For instance, basically have two trains, X and Y plus they travel:

TRAIN.........STATIONS

  • Train-X : Goes Via Station-A Station-B Station-C Station-D
  • Train-Y : Goes Via Station-B Station-X Station-D Station-Y

Wouldso would Time passes about putting these details inside a database to ensure that if your passenger asked about What trains start as Station-B? and What trains Finish as Station-D? then both Train-X and Train-Y should are available in the end result.

I'd say you must have three tables to make this happen.

Station: station ID, title, etc.

Service: service ID, operator, quantity of train cars possibly, etc.

Service_Stop: service ID, stop number, station ID.

After that you can find services that visit Station-B and subsequently at Station-D utilizing a query something similar to the next:

SELECT
    Service_ID
FROM
    Station AS Start_Station
    JOIN Service_Stop AS Start_Stop ON
        Start_Station.Station_ID = Start_Stop.Station_ID
    JOIN Service_Stop AS End_Stop ON
        Start_Stop.Service_ID = End_Stop.Service_ID AND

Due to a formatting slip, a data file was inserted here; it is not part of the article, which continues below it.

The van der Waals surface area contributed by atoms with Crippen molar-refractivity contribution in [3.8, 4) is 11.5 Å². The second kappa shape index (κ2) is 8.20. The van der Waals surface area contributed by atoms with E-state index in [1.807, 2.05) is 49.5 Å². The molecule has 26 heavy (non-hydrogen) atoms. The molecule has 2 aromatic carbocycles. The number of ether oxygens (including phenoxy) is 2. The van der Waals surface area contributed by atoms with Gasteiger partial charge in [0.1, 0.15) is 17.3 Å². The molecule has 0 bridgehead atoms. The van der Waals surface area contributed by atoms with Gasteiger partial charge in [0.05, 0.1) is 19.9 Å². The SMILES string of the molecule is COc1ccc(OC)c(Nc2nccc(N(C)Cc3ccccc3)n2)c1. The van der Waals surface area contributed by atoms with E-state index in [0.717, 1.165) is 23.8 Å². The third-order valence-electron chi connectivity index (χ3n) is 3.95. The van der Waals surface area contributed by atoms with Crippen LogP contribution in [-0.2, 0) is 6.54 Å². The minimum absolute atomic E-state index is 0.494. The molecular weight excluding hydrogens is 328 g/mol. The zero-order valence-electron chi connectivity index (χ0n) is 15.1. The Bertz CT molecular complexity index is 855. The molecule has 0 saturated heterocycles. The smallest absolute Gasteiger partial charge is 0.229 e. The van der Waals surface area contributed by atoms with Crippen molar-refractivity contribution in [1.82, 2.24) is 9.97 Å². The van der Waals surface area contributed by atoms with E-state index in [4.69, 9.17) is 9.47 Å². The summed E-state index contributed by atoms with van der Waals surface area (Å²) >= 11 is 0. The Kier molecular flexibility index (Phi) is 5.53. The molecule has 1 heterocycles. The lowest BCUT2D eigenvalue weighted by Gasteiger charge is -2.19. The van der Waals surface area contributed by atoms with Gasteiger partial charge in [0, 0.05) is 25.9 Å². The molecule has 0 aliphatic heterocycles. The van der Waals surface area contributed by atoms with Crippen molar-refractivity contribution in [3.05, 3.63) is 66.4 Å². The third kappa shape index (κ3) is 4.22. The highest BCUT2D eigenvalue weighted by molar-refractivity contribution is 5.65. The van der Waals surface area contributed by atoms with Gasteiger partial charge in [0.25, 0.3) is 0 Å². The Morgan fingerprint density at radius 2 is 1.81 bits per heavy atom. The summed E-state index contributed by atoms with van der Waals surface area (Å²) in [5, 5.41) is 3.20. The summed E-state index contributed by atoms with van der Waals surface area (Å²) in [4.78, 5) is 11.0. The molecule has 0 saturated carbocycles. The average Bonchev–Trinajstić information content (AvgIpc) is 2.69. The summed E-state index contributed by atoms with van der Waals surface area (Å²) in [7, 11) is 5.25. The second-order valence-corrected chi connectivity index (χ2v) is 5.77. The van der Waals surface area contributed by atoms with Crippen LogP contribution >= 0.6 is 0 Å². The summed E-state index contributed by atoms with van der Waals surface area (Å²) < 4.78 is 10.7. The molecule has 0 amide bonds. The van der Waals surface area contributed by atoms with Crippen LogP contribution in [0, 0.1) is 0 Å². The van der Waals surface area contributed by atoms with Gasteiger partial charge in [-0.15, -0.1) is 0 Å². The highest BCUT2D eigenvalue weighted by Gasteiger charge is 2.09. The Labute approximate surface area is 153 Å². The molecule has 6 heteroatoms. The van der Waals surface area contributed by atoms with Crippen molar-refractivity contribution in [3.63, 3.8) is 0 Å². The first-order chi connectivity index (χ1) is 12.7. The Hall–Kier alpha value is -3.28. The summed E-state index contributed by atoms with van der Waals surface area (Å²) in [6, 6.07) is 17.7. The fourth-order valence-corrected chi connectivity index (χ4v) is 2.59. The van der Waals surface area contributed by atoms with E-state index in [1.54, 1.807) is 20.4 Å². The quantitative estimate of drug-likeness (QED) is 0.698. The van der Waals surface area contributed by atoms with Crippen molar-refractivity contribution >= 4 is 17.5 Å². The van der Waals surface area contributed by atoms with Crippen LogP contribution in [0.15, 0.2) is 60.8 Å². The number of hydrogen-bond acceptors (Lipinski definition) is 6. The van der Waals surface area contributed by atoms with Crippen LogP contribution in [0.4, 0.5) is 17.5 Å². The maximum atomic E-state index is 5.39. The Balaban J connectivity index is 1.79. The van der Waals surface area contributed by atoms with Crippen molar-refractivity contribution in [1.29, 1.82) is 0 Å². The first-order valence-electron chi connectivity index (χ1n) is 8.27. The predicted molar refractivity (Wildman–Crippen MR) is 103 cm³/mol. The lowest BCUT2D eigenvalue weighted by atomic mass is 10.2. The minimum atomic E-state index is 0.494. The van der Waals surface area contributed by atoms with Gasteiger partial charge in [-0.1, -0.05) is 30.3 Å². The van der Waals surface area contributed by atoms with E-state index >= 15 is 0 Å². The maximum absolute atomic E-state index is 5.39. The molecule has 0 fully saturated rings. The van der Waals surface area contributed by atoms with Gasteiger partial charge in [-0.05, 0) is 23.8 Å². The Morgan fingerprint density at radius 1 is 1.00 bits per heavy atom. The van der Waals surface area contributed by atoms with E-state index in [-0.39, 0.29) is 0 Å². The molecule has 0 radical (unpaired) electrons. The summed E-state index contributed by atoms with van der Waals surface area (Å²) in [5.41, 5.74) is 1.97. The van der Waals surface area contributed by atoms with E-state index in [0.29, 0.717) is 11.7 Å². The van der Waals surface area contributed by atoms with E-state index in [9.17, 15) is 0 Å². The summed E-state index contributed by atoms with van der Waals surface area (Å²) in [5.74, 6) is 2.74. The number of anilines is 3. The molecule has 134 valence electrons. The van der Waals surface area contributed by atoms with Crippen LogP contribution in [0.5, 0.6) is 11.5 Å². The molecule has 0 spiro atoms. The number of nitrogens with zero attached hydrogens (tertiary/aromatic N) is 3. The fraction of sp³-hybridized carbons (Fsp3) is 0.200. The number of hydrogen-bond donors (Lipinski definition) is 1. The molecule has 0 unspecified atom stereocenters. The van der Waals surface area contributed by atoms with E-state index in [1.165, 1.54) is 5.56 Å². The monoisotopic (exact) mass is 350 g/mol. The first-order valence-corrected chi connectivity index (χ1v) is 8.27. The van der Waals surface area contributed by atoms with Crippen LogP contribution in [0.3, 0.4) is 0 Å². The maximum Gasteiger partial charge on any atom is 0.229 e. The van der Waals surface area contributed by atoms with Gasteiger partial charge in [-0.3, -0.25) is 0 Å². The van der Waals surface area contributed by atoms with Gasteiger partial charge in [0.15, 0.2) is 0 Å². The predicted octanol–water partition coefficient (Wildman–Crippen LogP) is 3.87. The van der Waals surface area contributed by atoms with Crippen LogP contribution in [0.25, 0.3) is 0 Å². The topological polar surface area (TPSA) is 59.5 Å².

Start_Stop.Stop_Number < End_Stop.Stop_Number
    JOIN Station AS End_Station ON
        End_Stop.Station_ID = End_Station.Station_ID AND
        End_Station.Name = "Station-D"
WHERE
    Start_Station.Name = 'Station-B'

I'd use five tables:.

Train: train_id, name   # e.g "The UnionT522"
Station: station_id, name # e.g. "Eggles Place"
Route: route_id, route_name # e.g. "Afternoon special at 4pm" 
RouteStation: route_station_id, route_id, station_id, route_order, begin_flag, end_flag
TrainRoute: train_route_id, train_id, route_id  # e.g. which train (above) is going on which route (above).

So RouteStation might have whether things started or ended in a given station for any given route.
TrainRoute might have details about which route a train takes.